A virus is haunting Europe. And it could strike again. This year’s 20th anniversary issue of our flagship publication Benchmarking Working Europe brings to a growing audience of trade unionists, industrial relations specialists and policymakers a simple warning: beside SARS-CoV-2, the virus that has caused the Covid-19 pandemic and thrown Europe’s economies into a sudden and profound recession, ‘austerity’ is the other nefarious agent from which workers, and Europe as a whole, need to be protected in the challenging months and years ahead. At this point in time, a new wave of austerity could not only undermine the post-Covid recovery, but it could also fundamentally undermine the European social and economic integration project.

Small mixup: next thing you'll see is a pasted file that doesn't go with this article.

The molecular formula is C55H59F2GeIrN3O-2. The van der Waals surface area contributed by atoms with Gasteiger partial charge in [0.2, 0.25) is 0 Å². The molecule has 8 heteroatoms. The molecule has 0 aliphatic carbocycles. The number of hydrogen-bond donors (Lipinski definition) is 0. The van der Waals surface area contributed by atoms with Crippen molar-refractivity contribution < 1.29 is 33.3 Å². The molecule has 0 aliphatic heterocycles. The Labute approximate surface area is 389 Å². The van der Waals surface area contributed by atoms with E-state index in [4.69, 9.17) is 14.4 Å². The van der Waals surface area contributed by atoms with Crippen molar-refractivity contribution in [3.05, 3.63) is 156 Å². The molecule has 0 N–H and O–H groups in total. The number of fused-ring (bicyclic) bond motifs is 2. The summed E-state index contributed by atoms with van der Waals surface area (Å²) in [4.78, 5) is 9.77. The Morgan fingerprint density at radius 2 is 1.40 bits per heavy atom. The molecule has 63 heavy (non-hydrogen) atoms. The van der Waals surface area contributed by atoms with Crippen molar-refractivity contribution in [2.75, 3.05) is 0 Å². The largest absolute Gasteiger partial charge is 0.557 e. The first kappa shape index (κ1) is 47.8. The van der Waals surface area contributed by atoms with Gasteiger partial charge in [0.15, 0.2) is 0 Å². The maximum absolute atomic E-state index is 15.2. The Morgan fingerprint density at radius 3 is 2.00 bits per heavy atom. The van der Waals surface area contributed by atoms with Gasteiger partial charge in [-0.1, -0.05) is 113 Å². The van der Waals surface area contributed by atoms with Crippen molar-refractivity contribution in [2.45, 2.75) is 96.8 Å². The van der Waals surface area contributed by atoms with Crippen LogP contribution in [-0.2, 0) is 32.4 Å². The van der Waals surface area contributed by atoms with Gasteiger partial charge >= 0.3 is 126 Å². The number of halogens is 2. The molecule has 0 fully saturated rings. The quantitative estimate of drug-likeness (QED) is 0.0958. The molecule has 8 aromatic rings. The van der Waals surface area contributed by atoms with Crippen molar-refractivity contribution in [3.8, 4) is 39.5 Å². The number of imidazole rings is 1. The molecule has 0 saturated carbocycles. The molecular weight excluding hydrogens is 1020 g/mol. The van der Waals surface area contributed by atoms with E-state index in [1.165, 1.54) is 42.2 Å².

It is essential to note from the outset that there are enough signs to justify some cautious optimism about the future trajectory of the present crisis. Just as the scientific community appears to be on the verge of producing one or more effective and affordable vaccines that could generate widespread immunity against SARS-CoV-2, it is also clear that policymakers, at both national and European levels, are now approaching this challenging juncture in a way that departs from the austerity-driven responses deployed a decade ago, in the aftermath of the previous crisis (Sabato and Mandelli 2021). It is particularly apt for the 20th anniversary issue of Benchmarking, a publication that has allowed the ETUI and the ETUC to contribute to key European debates (Daly et al. 2020) on the basis of fact-based analysis, to set out our case for a socially responsive and ecologically sustainable road out of the Covid-19 crisis. In doing so, we will explore some of the key (mis)steps in the way Europe responded to the previous crisis so as to further emphasise the paradigm change that the response to the current crisis necessitates.